The Happy Kleptomaniac Collection

Like most artists I am a happy kleptomaniac, collecting toys, figurines, and bits and pieces for many years. The Kleptomaniac series of works has continued for five years.

Each year changing with each new find, love, friend or even my children.

The same rules apply to all. Knowledge, learning, personal pleasure (including appreciation of beauty, and pride of ownership), social interaction with fellow collectors, and altruism. 

Collectors are hoarders, they assign too much value to their possessions, making it difficult or impossible to decide to get rid of them. The question may be asked will I be attached any more or any less to this collection as it grows and morphs over time.


Florilegium is a record of the monumental botanical collections made by Sir Joseph Banks and his team of naturalists aboard James Cook's Endeavour , 1768-1771. In mid 1770 Sir Joseph Banks added to this collection with the flora- plants collected from the now known sunshine coast.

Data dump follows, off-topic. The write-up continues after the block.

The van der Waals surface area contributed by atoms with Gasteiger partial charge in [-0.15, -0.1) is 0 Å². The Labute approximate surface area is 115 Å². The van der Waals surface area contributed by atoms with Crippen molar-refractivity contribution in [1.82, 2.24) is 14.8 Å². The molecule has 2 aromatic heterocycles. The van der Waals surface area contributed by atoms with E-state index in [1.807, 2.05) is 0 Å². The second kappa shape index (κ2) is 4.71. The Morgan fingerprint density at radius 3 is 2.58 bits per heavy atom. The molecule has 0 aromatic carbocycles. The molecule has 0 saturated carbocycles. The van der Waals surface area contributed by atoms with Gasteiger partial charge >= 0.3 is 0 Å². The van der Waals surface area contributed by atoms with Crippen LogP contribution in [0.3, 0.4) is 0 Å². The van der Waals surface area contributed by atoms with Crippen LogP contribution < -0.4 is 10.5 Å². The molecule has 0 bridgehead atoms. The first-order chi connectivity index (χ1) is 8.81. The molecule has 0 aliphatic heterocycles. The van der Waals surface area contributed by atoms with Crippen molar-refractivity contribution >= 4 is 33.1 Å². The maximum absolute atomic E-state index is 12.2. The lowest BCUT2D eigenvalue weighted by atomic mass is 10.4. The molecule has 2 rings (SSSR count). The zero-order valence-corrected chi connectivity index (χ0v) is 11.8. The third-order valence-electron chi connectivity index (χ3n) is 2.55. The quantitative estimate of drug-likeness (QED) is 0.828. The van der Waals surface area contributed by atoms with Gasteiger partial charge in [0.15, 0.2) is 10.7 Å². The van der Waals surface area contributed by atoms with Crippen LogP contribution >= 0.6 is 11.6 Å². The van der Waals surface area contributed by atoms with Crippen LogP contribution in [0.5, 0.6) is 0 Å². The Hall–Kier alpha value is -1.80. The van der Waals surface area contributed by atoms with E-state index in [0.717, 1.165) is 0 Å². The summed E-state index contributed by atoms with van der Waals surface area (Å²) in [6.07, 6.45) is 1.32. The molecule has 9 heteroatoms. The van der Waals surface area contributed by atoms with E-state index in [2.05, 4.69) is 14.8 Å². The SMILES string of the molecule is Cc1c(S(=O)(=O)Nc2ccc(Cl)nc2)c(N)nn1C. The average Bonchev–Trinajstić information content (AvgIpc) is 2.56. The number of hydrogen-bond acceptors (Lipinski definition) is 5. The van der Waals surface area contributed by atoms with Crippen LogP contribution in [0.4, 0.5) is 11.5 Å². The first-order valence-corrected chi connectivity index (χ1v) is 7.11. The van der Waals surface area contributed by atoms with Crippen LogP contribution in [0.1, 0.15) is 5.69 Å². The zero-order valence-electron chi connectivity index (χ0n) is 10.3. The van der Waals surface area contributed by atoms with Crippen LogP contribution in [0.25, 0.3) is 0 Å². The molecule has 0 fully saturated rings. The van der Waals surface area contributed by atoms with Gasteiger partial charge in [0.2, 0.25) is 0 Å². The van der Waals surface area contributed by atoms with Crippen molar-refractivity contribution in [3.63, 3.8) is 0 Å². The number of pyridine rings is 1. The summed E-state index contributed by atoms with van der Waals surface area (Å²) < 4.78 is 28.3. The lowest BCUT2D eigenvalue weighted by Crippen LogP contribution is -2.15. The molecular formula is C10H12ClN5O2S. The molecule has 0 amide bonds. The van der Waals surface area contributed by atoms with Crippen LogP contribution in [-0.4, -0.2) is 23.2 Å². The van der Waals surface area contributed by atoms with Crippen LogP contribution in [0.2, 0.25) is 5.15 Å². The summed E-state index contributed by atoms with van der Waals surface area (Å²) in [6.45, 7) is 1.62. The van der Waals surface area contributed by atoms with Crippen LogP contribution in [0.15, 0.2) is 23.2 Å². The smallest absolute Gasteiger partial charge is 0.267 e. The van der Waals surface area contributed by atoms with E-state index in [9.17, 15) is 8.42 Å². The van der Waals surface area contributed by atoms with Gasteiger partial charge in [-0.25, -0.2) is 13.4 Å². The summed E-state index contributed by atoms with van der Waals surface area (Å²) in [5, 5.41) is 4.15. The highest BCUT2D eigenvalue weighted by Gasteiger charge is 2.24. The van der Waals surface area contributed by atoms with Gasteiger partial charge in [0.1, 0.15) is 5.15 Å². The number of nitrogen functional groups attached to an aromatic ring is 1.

Culture is moving fast and people seem to be disconnected from nature so by hanging the work upside down and by placing the flora in plastic it is about seeing this flora as a new species again as Banks did in 1770. It maybe wrong and mixed up but it still has that bright and beautiful presence that discovery has.


Robert Fenton

​ Studied at the National Art School, East Sydney, NSW Australia.. Moved to Melbourne and opened an artist run gallery (Makingsense art space in North Melbourne) with two other artists.Traveled overseas for a year then settled in Victoria, Australia. Since my studies I have had solo exhibitions and numerous group exhibitions, awards, and commissions around Austrialia, with works in private and corporate collections here & overseas.

About the work

My works tend to focus on strange and elusive narratives which offer the viewer no easy answers at first. My works investigate the overlap of the vivid imagery.The real and the imagined dissolve into one another, creating narratives that unfold primarily through the humour and sometimes black humour of the title.  I have the figures centre stage and propeled forward, toward the viewer sometimes floating, not here nor there.This leaves the viewer two ways of seeing the work.1 as a still life or 2 as a staged scene. Not till the viewer reads the title do the two merge. In short this causes humour, smile a laugh at times and the viewer to be throwen off kilter slightly adding to my own sense of grandeur.